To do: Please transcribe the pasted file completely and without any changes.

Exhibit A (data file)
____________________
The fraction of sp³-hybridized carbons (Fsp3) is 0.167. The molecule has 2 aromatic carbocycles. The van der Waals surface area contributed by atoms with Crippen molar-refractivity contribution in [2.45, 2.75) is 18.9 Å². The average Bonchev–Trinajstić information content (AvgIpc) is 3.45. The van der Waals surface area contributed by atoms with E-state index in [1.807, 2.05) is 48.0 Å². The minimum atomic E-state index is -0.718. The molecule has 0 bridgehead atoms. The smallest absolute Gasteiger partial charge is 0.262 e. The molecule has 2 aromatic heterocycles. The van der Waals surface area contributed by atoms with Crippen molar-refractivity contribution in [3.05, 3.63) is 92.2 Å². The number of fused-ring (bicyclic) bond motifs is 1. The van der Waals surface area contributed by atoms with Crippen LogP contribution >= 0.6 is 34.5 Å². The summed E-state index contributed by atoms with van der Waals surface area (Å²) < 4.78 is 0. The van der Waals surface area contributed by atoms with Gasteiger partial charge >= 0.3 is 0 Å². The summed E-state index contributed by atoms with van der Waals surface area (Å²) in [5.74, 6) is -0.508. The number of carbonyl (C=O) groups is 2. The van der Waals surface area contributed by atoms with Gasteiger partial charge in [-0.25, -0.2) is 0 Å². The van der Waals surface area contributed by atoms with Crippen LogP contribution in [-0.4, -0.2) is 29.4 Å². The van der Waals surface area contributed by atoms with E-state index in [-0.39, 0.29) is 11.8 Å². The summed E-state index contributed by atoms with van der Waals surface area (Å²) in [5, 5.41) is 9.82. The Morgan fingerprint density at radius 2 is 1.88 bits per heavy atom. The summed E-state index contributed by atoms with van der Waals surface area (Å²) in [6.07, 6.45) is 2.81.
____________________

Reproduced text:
The fraction of sp³-hybridized carbons (Fsp3) is 0.167. The molecule has 2 aromatic carbocycles. The van der Waals surface area contributed by atoms with Crippen molar-refractivity contribution in [2.45, 2.75) is 18.9 Å². The average Bonchev–Trinajstić information content (AvgIpc) is 3.45. The van der Waals surface area contributed by atoms with E-state index in [1.807, 2.05) is 48.0 Å². The minimum atomic E-state index is -0.718. The molecule has 0 bridgehead atoms. The smallest absolute Gasteiger partial charge is 0.262 e. The molecule has 2 aromatic heterocycles. The van der Waals surface area contributed by atoms with Crippen molar-refractivity contribution in [3.05, 3.63) is 92.2 Å². The number of fused-ring (bicyclic) bond motifs is 1. The van der Waals surface area contributed by atoms with Crippen LogP contribution >= 0.6 is 34.5 Å². The summed E-state index contributed by atoms with van der Waals surface area (Å²) < 4.78 is 0. The van der Waals surface area contributed by atoms with Gasteiger partial charge >= 0.3 is 0 Å². The summed E-state index contributed by atoms with van der Waals surface area (Å²) in [5.74, 6) is -0.508. The number of carbonyl (C=O) groups is 2. The van der Waals surface area contributed by atoms with Gasteiger partial charge in [-0.25, -0.2) is 0 Å². The van der Waals surface area contributed by atoms with Crippen LogP contribution in [-0.4, -0.2) is 29.4 Å². The van der Waals surface area contributed by atoms with E-state index in [-0.39, 0.29) is 11.8 Å². The summed E-state index contributed by atoms with van der Waals surface area (Å²) in [5, 5.41) is 9.82. The Morgan fingerprint density at radius 2 is 1.88 bits per heavy atom. The summed E-state index contributed by atoms with van der Waals surface area (Å²) in [6.07, 6.45) is 2.81.